Semicolons Can Be Mastered

As I read book proposals and even manuscripts, I see a need for authors to learn how to use semicolons.  The rules are easy to master and here they are:

  • Use a semicolon when you have two independent clauses NOT joined by a conjunction. Example: The dog ran to greet her; she ignored it.  If I joined the two independent clauses with a conjunction, I would use a comma, not a semicolon, and it would read: The dog ran to greet her, but she ignored it.
  • Use a semicolon in a series IF at least one of the components in the series includes a comma. Example: The home decor was eclectic in that it included orange and green from the ’70s; red, white, and blue patriotic symbols; Victorian lace; and stuffed animal heads mounted on the wall.
  • Use a semicolon between independent clauses joined by introductory adverbs such as however, thus, accordingly, and therefore. Example: I love the winter; however, I can do without the icy roads.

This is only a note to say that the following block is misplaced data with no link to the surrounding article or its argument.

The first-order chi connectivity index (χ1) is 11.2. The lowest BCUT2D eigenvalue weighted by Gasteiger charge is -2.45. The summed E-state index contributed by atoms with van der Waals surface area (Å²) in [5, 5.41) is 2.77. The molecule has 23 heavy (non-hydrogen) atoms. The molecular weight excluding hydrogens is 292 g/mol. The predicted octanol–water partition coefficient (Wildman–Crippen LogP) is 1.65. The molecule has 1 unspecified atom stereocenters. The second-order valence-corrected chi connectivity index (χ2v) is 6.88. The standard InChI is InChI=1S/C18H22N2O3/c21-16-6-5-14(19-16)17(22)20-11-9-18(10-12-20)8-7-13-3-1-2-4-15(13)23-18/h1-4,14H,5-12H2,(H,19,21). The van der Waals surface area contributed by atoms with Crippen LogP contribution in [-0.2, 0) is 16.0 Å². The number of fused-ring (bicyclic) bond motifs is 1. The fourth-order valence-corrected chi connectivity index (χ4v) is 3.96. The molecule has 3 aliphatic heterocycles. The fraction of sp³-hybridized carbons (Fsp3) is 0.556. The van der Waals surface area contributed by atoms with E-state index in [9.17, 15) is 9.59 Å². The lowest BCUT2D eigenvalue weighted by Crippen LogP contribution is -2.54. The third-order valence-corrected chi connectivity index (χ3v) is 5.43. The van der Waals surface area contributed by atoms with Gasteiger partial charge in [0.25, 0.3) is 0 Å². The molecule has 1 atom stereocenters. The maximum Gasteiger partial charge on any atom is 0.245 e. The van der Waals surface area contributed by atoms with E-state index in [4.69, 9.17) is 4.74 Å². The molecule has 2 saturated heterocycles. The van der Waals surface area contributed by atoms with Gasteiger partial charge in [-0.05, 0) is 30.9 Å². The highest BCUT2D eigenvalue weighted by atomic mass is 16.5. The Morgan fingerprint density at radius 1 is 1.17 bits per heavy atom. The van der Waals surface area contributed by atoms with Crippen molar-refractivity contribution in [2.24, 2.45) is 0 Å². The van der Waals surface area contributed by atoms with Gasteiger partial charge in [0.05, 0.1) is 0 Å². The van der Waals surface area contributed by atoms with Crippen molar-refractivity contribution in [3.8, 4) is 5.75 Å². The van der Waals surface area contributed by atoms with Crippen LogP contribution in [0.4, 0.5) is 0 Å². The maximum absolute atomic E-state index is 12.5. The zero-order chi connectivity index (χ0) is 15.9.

• Use a semicolon between independent clauses joined by explanatory phrases such as for example or that is. Example: He played his best game ever; that is, he scored six three-pointers.

As I said, the rules are easy to master; go ahead and show off!

Happy writing!

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2 Responses to “Semicolons Can Be Mastered”


  1. 1 Carol Ann Hoel January 25, 2011 at 5:15 pm

    Got it! I learned about semicolons in high school; however, that was a long time ago. Ha! I know it’s been said; that is, use them or lose them. A semicolon does the work of a master comma; it separates the men from the boys. Enough has been said to know how to separate a list of creatures, like bears, lions, tigers; bunnies, mice, moles; horses, cows, and sheep. Without a semicolon, we would assume they were all the same rather than three separate groups. Thank you for sharing. Blessings to you.


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